NOISE POLLUTION RESEARCH
Noise pollution affects sea turtle behavior because turtles can hear between 100-800 frequencies. This is within the range of human voice, so the turtle species can hear us! And because sound travels faster in water than in air, the impact of noise pollution on sea turtles is almost immediate. Noise pollution comes from man-made sound sources, such as airguns from seismic surveys, drilling and fracking from oil and gas production, motor engines from boats and wind farms, cars from traffic, and even human conversations. Therefore, volunteers are conducting acoustic research with sound meters and hydrophones (underwater microphones) to assess the potential human impact on sea turtle basking behavior.
- Holtz (2021) Influence of environmental and anthropogenic acoustic cues in sea-finding of hatchling leatherback (Dermochelys coriacea) sea turtles
- Elliott (2019) Critical information gaps remain in understanding impacts of industrial seismic surveys on marine vertebrates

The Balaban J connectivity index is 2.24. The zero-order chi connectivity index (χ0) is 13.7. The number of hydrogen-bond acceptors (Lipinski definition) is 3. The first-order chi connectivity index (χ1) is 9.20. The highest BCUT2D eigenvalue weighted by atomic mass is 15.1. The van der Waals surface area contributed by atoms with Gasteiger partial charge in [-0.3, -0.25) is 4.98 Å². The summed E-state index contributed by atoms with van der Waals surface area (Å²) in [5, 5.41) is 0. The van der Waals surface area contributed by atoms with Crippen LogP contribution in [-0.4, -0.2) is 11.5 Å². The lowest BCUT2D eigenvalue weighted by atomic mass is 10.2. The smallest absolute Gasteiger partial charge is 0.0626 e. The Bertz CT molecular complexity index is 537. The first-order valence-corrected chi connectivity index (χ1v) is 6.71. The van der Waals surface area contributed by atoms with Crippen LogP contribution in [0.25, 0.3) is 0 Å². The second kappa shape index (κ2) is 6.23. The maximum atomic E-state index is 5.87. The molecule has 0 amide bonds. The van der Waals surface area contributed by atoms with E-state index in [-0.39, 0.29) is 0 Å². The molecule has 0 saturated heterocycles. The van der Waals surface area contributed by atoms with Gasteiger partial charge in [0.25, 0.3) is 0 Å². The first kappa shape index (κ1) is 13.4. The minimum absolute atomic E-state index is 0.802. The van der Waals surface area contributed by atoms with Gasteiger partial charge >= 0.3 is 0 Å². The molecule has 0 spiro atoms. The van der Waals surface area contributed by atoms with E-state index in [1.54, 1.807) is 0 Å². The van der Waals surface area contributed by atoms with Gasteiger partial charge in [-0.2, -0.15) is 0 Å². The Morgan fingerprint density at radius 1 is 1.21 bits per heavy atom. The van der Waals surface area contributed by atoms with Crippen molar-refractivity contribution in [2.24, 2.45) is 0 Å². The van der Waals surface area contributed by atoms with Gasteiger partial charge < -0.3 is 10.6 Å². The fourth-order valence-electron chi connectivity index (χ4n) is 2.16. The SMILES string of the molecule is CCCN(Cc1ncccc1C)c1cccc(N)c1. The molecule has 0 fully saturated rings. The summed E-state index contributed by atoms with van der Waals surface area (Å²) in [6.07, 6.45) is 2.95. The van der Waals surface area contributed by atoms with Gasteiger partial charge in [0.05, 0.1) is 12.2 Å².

- Tyson (2017) Novel Bio-Logging Tool for Studying Fine-Scale Behaviors of Marine Turtles in Response to Sound
- Nelms (2016) Seismic surveys and marine turtles: An underestimated global threat?
- Piniak (2013) Hearing in the Juvenile Green Sea Turtle (Chelonia mydas): A Comparison of Underwater and Aerial Hearing Using Auditory Evoked Potentials
- Williams (2015) Impacts of anthropogenic noise on marine life: Publication patterns, new discoveries, and future directions in research and management
- DeRuiter (2012) Loggerhead turtles dive in response to airgun sound exposure
- Piniak (2012) Underwater hearing sensitivity of the leatherback sea turtle (Dermochelys coriacea): Assessing the potential effect of anthropogenic noise
- Viada (2007) Review of potential impacts to sea turtles from underwater explosive removal of offshore structures
- Samuel (2005) Underwater, low-frequency noise in a coastal sea turtle habitat